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The war on the western front.

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Introduction

The war on the western front. 1. Source A was written by Craig Mair in 1982 for a textbook in a British School, the source was written 63 years after the First World War which makes it a secondary source. The Source describes clearly the events of the battle of the Somme. In the source there are mainly facts which are read as from my own knowledge I know the British army was told all the Germans would be dead and were unaware they had build deep bunkers below, thousands were killed. The Source was written for a British textbook so it seems unlikely the source will be inaccurate and there is little evidence indicating the source is biased. Craig Mair was not an eye-witness and must have collected information from others therefore his source must have been put together with different people's views on things. Most historians have there own opinion on accounts so that may have influenced his source. However the source does describe the effects of artillery and is reliable in the account the information in the source is correct. Source B is a photograph taken in September 1916 near the remains of a German machine gun post near Guillemont. As the photograph was taken during the war it's a primary source. Although the source is a photograph we must not automatically assume the source is reliable. This source could have been staged as we don't know what is around the area which is photographed. At the time both the British and German wanted to recruit men and keep Morale high so this could have been used as propaganda. Also this could only show part of an event. ...read more.

Middle

The slogan on the poster reads "time for one more" creating the image of War being relaxed and fun. The poster has two main aims one is to sell cigarettes another is for men to join the army. The poster shows hardly any realistic objects or settings in the poster, the only things the poster has in common with reality are the trenches, gun and the uniform. The trenches were normally infested with disease there was constant firing so any heads sticking out would have been shot before anyone could have the chance to realise. In the source there isn't anything other then the guns and trench setting to link the poster with the war combat. The trenches were muddy and the weather was always a problem. The reality of the trenches was far from a laid back clean environment. We now know that they were infested with mice, rats and dead bodies heaped upon one another and the stench of blood baking in the sun. Trenches were deep and often showed men and horses drowning in this much: The combat on the Western Front was constantly under raids there was firing at enemy lines, soldiers going over the top and constantly artillery barrages were going. This is all known due to knowledge from other evidence and in this poster none of this can be seen. I don't think anything can be learnt about the combat at the western Front in world war one as there is no detail or much reality in the poster except the government was desperate for recruits they were willing to lie to the public. However I do believe the source is very useful in understanding how propaganda was used and how morale was kept high. ...read more.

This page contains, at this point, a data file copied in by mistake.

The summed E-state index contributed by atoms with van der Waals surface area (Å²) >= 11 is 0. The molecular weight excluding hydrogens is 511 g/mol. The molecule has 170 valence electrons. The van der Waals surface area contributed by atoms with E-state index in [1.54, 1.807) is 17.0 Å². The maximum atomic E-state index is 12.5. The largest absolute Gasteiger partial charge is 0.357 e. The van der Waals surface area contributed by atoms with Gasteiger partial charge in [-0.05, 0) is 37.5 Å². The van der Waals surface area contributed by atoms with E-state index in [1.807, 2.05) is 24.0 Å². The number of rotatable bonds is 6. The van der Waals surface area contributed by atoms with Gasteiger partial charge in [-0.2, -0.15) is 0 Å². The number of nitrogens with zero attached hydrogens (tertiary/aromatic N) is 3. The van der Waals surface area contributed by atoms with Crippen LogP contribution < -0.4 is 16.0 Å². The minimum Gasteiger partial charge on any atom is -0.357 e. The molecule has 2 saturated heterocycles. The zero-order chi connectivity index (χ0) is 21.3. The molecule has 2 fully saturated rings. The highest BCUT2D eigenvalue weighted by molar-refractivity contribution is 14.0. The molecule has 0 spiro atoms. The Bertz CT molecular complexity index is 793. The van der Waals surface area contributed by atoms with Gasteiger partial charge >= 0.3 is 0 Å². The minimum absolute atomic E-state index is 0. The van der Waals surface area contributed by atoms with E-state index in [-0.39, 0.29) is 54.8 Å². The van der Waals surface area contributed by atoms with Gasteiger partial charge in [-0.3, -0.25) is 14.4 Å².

Conclusion

However, this failed. Had this attempt succeeded, it would have opened up a new route to the Black sea and Russia and drawn the Germans away from the Western Front. If this had happened then perhaps the allies may have won back land and maybe have won the war on the Western Front. The new weapons in the First World War also helped to make the war last longer, as they added yet more new conditions to the war. Nobody was really sure what tactics to use against them. The British tanks, brought in 1916, during the Somme, failed to make a big impact. The next year in November 1917 at Cambrai, the tanks were improved and managed to break through the German barbed wire but over stretched themselves and got into trouble. Tanks, in order to have any real effect forced new tactics upon the generals and this took many battles and a lot of time to perfect these tactics and thus lengthening the war (eventually in 1918 it was well used and feared). Gas also lengthened the war because nobody was really sure what to do to avoid this incredibly effective weapon. Gas caused many deaths during the war but it was rather unpredictable if the wind blew. However, this only lengthened the war rather than shortened it and caused an even bigger deadlock situation between the two sides. Also the technology slowed the down as there was less war effort. Other reason the war wasn't a short war was the fact both armies had huge armies and heavy industries this caused there factories to produce huge quantities of weapons also the generals on both sides were confused by the new situation they had only planned a war of movement with cavalry and now had to develop new tactics for a new kind of war. ...read more.

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